excerpt: The ‘True Love’ Solution

This is the opening scene of the novel. I hope you’ll be as fond of Jules as I am!

The best thing about working from home, Jules thought as he danced lightly down towards the front door, was … No, strike that. The best thing about working from home was spending all day in his pyjamas. Jules laughed under his breath, and detoured to scoop up Jem’s pashmina from her armchair. He slung it around his hips and fastened it with a loose knot while he sashayed through to the hall. A quick glance in the hall mirror reassured him that his quiff of thick red hair was looking rakishly mussed, and his pale face was unblemished by the remains of breakfast or random pen marks. Presentable, or enough so.

The second best thing about working from home was – No, that wasn’t true either.

The third best thing, Jules amended as the doorbell rang once more, was that he could accept delivery of whatever little goodies might have found their way into his Amazon shopping cart that week. And completely fluster the delivery guy while he was at it.

“Hellooooo!” Jules sang as he flung the door and his arms open wide.

Sure enough, his bright smile fell on poor old Bart, their regular. “Hello, Mr Madigan,” Bart said with only a hint of long-sufferingness. He handed over a large padded envelope that had DO NOT BEND stamps all over it. “Here we are, then.”

“Oooh, Bart … are you sure you don’t want to bend just a little?”

“You’ll need to sign for this one,” Bart said, his tone as stoic as ever. Meanwhile, he was frowning while jabbing a finger at the keyboard of his electronic device, as if he hadn’t been using it for three years already.

Jules took the thing, and scribbled something resembling his usual signature – remembering that he had to press hard on the device’s screen to make an impression. “You know, darling,” he confided to Bart, “you might enjoy getting in touch with your inner Alan Cumming … “

Bart sighed. “Maybe I would, if it meant I got to wear me jammies all day.”

“You would!” Jules bubbled over with laughter, he just couldn’t help it. “And you know what you get to wear on your birthday, right?”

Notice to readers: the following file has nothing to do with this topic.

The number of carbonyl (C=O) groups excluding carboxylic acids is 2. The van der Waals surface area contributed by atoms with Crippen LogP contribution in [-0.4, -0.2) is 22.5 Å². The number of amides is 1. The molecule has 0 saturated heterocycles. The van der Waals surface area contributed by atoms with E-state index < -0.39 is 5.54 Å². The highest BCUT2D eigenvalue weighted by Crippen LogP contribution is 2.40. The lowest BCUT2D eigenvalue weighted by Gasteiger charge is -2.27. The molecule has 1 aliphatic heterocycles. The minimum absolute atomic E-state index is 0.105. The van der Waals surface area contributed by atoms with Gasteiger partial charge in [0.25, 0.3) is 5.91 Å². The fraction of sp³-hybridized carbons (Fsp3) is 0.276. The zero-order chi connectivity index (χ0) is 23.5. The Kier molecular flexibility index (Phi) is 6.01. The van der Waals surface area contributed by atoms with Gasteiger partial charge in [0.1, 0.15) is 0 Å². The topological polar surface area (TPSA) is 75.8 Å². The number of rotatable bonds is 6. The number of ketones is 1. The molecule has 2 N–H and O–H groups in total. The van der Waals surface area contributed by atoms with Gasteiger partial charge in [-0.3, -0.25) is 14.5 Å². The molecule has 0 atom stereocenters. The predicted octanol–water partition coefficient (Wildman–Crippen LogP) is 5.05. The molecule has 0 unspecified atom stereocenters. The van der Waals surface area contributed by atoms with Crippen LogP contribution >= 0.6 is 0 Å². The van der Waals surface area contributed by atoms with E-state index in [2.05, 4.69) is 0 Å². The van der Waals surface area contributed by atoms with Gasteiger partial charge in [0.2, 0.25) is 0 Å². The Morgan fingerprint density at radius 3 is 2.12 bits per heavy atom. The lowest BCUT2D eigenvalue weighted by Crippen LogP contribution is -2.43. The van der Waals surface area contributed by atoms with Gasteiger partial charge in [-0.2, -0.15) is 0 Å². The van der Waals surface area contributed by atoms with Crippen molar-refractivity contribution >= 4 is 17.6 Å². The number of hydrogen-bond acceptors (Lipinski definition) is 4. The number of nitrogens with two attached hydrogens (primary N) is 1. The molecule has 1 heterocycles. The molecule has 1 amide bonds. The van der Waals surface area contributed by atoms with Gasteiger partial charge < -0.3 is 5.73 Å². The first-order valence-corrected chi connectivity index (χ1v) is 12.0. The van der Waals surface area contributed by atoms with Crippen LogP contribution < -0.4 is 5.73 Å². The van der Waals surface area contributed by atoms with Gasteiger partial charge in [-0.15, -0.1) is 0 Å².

“Reckon I can guess.”

“Well, do remember to drop by on Friday next week, so I can show you how it’s done.”

Bart let out a heavy breath, before pressing his mouth flat as if either suppressing a smile or making a mental note to take that day off. Probably both. “O’ course, Mr Madigan,” he said in completely unconvincing tones. “See you, then.”

“See you then!” Jules cheerfully replied, and he closed the door as Bart retreated in good order.

The second best thing about working from home was that Jules could make his coffee just the way he liked it. He always went into the office on Wednesdays to catch up, and it was a pretty cool place, and he loved the people there – but even so, they didn’t offer anything better than drip-brewed coffee, which tasted burnt as often as not, and given he was only at the office one day a week they frowned a little on excursions to Jules’ favourite coffee shop. Jules wasn’t in a position to indulge himself in big-ticket items, but a flash espresso machine was one of his few Home Essentials, along with a couple of cafetières for when a whole pot was required. He was just admiring the crema on his black coffee in the glass-and-stainless-steel cup when he remembered. The envelope.

His gaze snapped to it, sitting there on the kitchen table where he’d left it while distracted by the need for coffee. It was only now that he realised what it must be. He could hardly even voice the words to himself or see it in his mind’s eye, but excitement effervesced through him.

Jules carefully put the coffee down on the worktop – he wasn’t going to risk taking it near the envelope and what it contained – and stepped over to the table. After a moment, he stepped back again to fetch a sharp little knife from the kitchen drawers so he could carefully slice open the envelope and deal with any tape that had been used in the packaging. He could already feel that there was a stiff (ooh-er) piece of cardboard inside, keeping everything ship-shape.

Within moments, he was drawing out the contents, which were two bits of card wrapped in plastic. Jules carefully took them apart.

Sandwiched between the cardboard was a piece of A4 paper, quite ordinary except for the fact that it contained the typewritten last paragraphs of Jules’ favourite novel. He hardly dared touch it, but lifted the paper along with the cardboard in order to marvel at it. After a moment, he let reverential fingertips drift across the letters, feeling the light indentations that the typewriter keys had made, the slight change in texture between the black ink and the cream paper. Feeling yet again a surge of the magic and the emotion contained in the words.

Best of all was the annotation in blue ink, where the word ‘perfect’ had been crossed out, and ‘yare’ handwritten in the margin to the right. Jules stared hard at the lettering, and let out a wondering breath. The man Himself, author Ewan Byge must have written that. Jules let a fingertip settle on the word, and gave serious thought to swooning.